Tiger Rules were in effect again last week at Firestone Country Club in Akron. With all the subtlety of a cement truck running over a grasshopper, Woods won the NEC Invitational, a 37-man outing worth $5 million—or $4 million for the 36 guys who were playing for second place. While he had struggled with his swing at the PGA Championship the previous week and had needed a playoff to beat Bob May, Woods had won his two other majors this year in blowouts. His victory at Firestone would be another one. (Oops. Blowouts and Firestone are touchy subjects in the Rubber City these days.)

You don't need more proof that Woods has changed the rules, do you? On Firestone's feared South Course he finished 21 under par, 11 strokes ahead of Justin Leonard and Phillip Price, who tied for second. Woods might have won by more, but he completed the third round, which he had started birdie-eagle-birdie, with 14 straight pars, which nearly qualifies as a slump for him, and he played Sunday while suffering from flu symptoms that forced him to make several rest room stops during the final round and one more just after he finished.

Funny, but there was talk that the PGA drama had been so draining for Woods that he might show up in Akron with a Bob-Maynia hangover. "It will be amazing if he comes back here the same way," Paul Azinger said of Woods before the NEC Invitational. "Hey, I'm not suggesting he's going to have a letdown. I'm just saying it's possible. I don't want to fire him up. Somebody fired him up last week by saying he wasn't going to win the PGA."

On the eve of the tournament European tour player Thomas Bj�rn theorized that Woods couldn't continue to dominate over a long period of time. "Tiger is by far the best player in the world and does things nobody else can do," Bj�rn said, "but he won't keep going. He'll run into trouble and start losing tournaments. Blowouts like Pebble Beach and the British Open, those are things he's going to do from time to time. The PGA shows more the way it's going to be. When the pressure was on, Tiger wasn't as impressive as he was in the other majors. It's easy when you're leading by seven or eight. In the PGA, he hit a lot of poor shots coming down the stretch."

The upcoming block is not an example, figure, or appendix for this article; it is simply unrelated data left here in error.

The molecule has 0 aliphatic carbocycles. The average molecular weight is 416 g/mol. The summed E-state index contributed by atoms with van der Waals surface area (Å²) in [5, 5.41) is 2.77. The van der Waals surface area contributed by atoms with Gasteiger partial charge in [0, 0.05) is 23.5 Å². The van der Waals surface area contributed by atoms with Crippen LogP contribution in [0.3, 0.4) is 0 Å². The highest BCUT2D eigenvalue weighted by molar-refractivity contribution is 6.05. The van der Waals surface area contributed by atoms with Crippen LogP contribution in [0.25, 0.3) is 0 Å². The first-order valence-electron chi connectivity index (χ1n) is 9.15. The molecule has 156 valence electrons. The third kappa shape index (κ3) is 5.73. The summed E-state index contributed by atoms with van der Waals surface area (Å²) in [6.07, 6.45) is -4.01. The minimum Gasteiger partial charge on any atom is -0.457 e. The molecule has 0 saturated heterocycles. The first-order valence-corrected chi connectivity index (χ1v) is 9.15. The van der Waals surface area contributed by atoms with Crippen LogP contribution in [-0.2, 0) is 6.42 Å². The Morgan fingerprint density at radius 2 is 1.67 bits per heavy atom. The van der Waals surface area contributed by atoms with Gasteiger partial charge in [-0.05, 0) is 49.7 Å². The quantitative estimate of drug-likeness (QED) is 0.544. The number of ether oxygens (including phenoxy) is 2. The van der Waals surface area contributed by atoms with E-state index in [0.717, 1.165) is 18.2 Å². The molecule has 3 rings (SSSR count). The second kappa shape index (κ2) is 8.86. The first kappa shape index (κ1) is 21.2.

Bj�rn should have used a lifeline for a second opinion. Five holes into last Thursday's round, Woods already had an eagle and two birdies. Those looking for a letdown began looking instead for a 59. Woods made a run at that magic number in each of the first two rounds. He was seven under through 12 holes on Thursday but sprayed some drives and bogeyed the 16th and the 18th to settle for a 64. He was eight under through 12 holes on Friday, bogeyed the 14th and shot 61, tying Jos� Mar�a Olazabal's tournament record, set in 1990.